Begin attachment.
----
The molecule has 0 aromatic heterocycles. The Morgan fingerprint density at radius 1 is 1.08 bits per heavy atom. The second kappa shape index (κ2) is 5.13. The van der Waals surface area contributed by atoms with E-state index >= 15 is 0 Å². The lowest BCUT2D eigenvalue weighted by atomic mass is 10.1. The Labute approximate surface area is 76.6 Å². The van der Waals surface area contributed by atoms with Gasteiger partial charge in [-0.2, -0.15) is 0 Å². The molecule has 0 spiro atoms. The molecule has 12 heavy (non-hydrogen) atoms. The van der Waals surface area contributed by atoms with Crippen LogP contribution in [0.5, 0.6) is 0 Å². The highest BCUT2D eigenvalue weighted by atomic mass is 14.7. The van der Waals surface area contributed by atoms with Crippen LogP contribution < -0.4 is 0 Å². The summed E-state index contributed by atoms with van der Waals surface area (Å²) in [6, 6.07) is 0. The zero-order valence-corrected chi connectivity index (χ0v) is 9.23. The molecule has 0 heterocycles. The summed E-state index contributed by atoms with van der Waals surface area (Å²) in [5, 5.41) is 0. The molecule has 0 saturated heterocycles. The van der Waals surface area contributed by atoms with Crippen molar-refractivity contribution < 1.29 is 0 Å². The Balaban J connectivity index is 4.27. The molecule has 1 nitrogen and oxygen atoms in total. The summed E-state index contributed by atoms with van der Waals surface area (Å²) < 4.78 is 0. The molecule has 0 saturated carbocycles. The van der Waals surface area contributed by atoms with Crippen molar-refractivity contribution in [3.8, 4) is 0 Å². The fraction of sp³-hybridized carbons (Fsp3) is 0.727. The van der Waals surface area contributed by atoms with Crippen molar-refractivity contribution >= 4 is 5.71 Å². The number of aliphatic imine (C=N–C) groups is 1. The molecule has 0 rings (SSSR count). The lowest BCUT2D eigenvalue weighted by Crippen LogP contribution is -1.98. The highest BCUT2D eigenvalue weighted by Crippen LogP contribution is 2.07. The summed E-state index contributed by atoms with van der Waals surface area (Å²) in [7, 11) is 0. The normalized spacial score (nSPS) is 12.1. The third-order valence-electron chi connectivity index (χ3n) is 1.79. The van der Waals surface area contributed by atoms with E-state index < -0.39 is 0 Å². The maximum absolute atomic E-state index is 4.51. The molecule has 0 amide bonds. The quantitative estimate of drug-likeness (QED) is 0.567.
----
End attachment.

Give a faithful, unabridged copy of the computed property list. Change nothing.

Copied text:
The molecule has 0 aromatic heterocycles. The Morgan fingerprint density at radius 1 is 1.08 bits per heavy atom. The second kappa shape index (κ2) is 5.13. The van der Waals surface area contributed by atoms with E-state index >= 15 is 0 Å². The lowest BCUT2D eigenvalue weighted by atomic mass is 10.1. The Labute approximate surface area is 76.6 Å². The van der Waals surface area contributed by atoms with Gasteiger partial charge in [-0.2, -0.15) is 0 Å². The molecule has 0 spiro atoms. The molecule has 12 heavy (non-hydrogen) atoms. The van der Waals surface area contributed by atoms with Crippen LogP contribution in [0.5, 0.6) is 0 Å². The highest BCUT2D eigenvalue weighted by atomic mass is 14.7. The van der Waals surface area contributed by atoms with Crippen LogP contribution < -0.4 is 0 Å². The summed E-state index contributed by atoms with van der Waals surface area (Å²) in [6, 6.07) is 0. The zero-order valence-corrected chi connectivity index (χ0v) is 9.23. The molecule has 0 heterocycles. The summed E-state index contributed by atoms with van der Waals surface area (Å²) in [5, 5.41) is 0. The molecule has 0 saturated heterocycles. The van der Waals surface area contributed by atoms with Crippen molar-refractivity contribution < 1.29 is 0 Å². The Balaban J connectivity index is 4.27. The molecule has 1 nitrogen and oxygen atoms in total. The summed E-state index contributed by atoms with van der Waals surface area (Å²) < 4.78 is 0. The molecule has 0 saturated carbocycles. The van der Waals surface area contributed by atoms with Crippen molar-refractivity contribution in [3.8, 4) is 0 Å². The fraction of sp³-hybridized carbons (Fsp3) is 0.727. The van der Waals surface area contributed by atoms with Crippen molar-refractivity contribution >= 4 is 5.71 Å². The number of aliphatic imine (C=N–C) groups is 1. The molecule has 0 rings (SSSR count). The lowest BCUT2D eigenvalue weighted by Crippen LogP contribution is -1.98. The highest BCUT2D eigenvalue weighted by Crippen LogP contribution is 2.07. The summed E-state index contributed by atoms with van der Waals surface area (Å²) in [7, 11) is 0. The normalized spacial score (nSPS) is 12.1. The third-order valence-electron chi connectivity index (χ3n) is 1.79. The van der Waals surface area contributed by atoms with E-state index < -0.39 is 0 Å². The maximum absolute atomic E-state index is 4.51. The molecule has 0 amide bonds. The quantitative estimate of drug-likeness (QED) is 0.567.